39˚ 44′ 11″ N x 104˚ 59′ 21″ W by Timothy Weaver + eMAD
Interactive video installation
Patrons: University of Denver Creative Arts Materials Fund and DU Professional Research Opportunities for Faculty (PROF) fund
A former environmental microbiologist, Timothy Weaver uses his understanding of ecological memory to create new media installations, transforming raw scientific data into visual and sonic elements.
To make 39˚ 44′ 11″ N x 104˚ 59′ 21″ W, Weaver collaborated with Josh Fishburn, David Fodel, Brigid McAuliffe, and Nick Meyers—all students in University of Denver School of Art and Art History’s eMAD Program. The work, which explores the ecological history of Denver, is located on level four of the Hamilton Building.
I was really interested in what had happened where we are right now: 39˚ north and 104˚ west. When Denver was forming, there was this cascade of extinctions. The intro screens show a book, a record of these things. As you walk into the space, there are multiple video and audio tracks—which could be interpreted as a projection of what it would be like if these things still existed and were surrounding the space. There’s also a camera attached to the ceiling, and the audio and video reacts according to the body heat you’re giving off.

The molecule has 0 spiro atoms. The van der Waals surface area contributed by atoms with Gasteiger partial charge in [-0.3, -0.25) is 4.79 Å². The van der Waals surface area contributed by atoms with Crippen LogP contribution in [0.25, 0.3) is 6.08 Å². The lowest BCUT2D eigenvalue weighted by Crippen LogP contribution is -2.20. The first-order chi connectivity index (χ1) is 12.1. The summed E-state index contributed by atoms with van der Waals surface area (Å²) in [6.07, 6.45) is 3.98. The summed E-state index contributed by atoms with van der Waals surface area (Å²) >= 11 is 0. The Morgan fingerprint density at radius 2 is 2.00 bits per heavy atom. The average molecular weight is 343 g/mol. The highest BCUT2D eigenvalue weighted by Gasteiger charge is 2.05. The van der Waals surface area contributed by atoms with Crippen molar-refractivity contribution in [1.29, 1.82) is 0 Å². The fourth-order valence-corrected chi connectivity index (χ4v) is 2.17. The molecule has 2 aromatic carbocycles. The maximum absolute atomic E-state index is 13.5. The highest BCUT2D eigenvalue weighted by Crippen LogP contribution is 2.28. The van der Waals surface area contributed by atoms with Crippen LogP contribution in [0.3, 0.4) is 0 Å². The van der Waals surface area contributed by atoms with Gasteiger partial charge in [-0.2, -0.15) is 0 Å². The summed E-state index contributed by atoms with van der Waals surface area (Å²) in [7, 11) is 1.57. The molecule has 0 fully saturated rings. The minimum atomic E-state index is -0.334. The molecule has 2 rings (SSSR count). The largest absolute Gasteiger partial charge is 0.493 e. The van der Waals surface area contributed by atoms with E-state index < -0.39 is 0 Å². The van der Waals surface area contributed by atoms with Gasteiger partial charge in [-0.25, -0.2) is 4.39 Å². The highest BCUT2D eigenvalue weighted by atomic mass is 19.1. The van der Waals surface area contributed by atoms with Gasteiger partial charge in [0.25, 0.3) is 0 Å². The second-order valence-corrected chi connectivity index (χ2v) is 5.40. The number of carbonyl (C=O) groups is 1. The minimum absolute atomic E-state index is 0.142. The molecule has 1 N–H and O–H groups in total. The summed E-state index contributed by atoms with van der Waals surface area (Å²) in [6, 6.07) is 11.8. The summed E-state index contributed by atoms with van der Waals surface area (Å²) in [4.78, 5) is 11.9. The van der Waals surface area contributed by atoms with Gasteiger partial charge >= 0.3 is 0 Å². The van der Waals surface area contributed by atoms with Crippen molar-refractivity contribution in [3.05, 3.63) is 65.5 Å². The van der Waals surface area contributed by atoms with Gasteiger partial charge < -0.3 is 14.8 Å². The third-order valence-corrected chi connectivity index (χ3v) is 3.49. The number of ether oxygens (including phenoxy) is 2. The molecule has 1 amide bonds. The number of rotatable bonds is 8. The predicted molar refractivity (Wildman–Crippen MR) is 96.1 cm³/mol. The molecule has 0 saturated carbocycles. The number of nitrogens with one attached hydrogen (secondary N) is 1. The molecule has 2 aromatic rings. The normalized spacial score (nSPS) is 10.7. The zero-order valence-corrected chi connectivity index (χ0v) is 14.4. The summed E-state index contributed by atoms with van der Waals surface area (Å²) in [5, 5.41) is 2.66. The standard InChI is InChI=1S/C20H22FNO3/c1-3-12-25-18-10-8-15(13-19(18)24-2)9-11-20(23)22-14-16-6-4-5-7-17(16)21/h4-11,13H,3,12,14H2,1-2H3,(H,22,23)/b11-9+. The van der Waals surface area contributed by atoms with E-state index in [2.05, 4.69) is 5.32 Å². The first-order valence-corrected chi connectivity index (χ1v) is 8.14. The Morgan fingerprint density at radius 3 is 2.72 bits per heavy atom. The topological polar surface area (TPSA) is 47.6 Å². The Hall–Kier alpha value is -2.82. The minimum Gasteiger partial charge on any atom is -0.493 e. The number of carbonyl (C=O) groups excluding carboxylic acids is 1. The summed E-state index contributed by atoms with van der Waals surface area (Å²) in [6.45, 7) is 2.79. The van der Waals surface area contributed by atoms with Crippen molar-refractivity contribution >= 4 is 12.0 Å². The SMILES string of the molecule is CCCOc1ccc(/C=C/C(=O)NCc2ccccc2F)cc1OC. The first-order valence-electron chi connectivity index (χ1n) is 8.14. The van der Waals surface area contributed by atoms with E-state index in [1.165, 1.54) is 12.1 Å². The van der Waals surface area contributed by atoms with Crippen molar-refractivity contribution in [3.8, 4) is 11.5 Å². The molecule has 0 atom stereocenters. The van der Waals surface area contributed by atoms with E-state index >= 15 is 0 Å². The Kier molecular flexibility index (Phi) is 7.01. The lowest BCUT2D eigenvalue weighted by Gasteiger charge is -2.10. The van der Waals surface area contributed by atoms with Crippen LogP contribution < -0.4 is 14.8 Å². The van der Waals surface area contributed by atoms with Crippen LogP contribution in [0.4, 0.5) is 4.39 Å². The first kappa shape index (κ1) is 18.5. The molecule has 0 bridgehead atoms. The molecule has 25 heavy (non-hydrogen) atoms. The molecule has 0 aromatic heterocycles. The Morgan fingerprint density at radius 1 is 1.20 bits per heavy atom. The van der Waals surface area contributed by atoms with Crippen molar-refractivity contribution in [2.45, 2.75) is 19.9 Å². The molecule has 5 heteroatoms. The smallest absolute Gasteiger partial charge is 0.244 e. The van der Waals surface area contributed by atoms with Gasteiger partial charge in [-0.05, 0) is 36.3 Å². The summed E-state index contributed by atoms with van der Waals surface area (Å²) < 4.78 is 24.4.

© Timothy Weaver. Photos by Jeff Wells.
Meet the Artist
Timothy Weaver is a new media artist and former life scientist whose objective is to contribute to the restoration of ecological memory through a process of speculative inquiry along the art/technology interface. He received a BS in microbiology and an MS in environmental engineering from Purdue University and an MFA in sculpture from the University of Colorado at Boulder. An associate professor of eMAD and Digital Media Studies at the University of Denver, he is directing the 39˚ 44′ 11″ N x 104˚ 59′ 21″ project. The eMAD artist team is a collective of graduate and undergraduate students from the University of Denver School of Art and Art History’s eMAD Program who worked with Weaver. Josh Fishburn coordinated the interactive software and hardware system that mediates the immersive audio and video environment of the project. David Fodel focused on the sonic and video interpretation of celestial/solar wind data brought in from the NASA ACE satellite. Brigid McAuliffe (not pictured) explored the voice and visual/video interpretation of historic climatic data that coincides with the time period of the Hamilton Building’s construction. Nick Meyers is the creative programmer who built the software system that brings together creative data interpretations with audience interactions in the project installation space.
Photo of the artist and eMad by Marc Piscotty.
Biological Narrative 1 thru 5, 2004. Interactive cinema image courtesy of the artist.
Biological Narrative #7: Danaus, 2007. Live cinema image courtesy of the artist.